Genre Folk
Length 36:54
Label Columbia
Producer John H. Hammond

Bob Dylan is the debut album by American singer-songwriter Bob Dylan, released in March 1962 by Columbia Records. Produced by Columbia’s legendary talent scout John H. Hammond, who signed Dylan to the label, the album features folk standards, plus two original compositions, “Talkin’ New York” and “Song to Woody”.

bob dylan 1961

Man of Constant Sorrow:

Recording sessions

The album was ultimately recorded in three short afternoon sessions on November 20 and 22 (1961). Hammond later joked that Columbia spent “about $402” to record it, and the figure has entered the Dylan legend as its actual cost. Despite the low cost and short amount of time, Dylan was still difficult to record, according to Hammond. “Bobby popped every p, hissed every s, and habitually wandered off mike,” recalls Hammond. “Even more frustrating, he refused to learn from his mistakes. It occurred to me at the time that I’d never worked with anyone so undisciplined before.”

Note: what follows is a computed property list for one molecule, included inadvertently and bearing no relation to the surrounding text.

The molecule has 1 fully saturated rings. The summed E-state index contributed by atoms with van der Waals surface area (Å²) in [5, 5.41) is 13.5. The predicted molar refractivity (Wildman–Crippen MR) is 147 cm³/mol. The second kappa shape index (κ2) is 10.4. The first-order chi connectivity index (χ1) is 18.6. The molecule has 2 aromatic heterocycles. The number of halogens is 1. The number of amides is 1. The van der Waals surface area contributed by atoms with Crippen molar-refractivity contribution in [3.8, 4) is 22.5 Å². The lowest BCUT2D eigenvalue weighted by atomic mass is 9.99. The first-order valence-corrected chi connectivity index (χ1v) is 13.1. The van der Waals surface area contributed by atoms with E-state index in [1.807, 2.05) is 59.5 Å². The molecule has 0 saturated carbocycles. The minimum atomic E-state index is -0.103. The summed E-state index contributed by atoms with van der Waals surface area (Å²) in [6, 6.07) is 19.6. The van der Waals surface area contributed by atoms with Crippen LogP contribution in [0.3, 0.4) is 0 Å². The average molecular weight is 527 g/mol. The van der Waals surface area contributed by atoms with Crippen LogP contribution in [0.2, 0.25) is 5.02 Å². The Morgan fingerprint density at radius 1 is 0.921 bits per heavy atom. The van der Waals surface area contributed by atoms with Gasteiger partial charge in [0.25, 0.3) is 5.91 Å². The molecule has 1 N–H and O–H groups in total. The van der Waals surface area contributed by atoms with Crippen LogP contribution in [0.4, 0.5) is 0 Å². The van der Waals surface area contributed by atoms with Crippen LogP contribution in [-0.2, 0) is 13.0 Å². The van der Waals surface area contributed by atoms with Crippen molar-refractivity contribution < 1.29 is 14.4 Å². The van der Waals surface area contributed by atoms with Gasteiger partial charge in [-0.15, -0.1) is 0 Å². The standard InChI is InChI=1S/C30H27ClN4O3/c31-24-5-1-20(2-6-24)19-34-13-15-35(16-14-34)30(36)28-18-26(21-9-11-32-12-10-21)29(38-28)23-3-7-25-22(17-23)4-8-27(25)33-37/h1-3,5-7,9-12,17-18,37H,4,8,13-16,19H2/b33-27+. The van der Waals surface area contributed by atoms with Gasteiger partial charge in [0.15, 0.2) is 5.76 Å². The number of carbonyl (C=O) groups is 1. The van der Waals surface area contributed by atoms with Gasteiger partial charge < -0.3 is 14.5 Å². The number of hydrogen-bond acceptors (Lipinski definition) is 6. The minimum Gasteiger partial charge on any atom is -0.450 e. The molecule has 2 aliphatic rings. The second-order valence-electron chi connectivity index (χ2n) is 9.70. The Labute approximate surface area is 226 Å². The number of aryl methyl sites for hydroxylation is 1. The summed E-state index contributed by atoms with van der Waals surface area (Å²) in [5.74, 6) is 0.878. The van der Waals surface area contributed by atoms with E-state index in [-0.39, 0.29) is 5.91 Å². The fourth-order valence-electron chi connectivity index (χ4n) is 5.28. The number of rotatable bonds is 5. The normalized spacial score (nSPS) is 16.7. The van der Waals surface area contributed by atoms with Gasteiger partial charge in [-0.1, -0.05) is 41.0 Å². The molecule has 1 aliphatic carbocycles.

Seventeen songs were recorded, and five of the album’s chosen tracks were actually cut in single takes (“Baby Let Me Follow You Down,” “In My Time of Dyin’,” “Gospel Plow,” “Highway 51 Blues,” and “Freight Train Blues”) while the master take of “Song to Woody” was recorded after one false start. The album’s four outtakes were also cut in single takes. During the sessions, Dylan refused requests to do second takes. “I said no. I can’t see myself singing the same song twice in a row. That’s terrible.”

The album cover features a reversed photo of Dylan holding his acoustic guitar. It is unknown as to why the photo was flipped.

bob dylan 1961 recording sessions

In My Time of Dyin: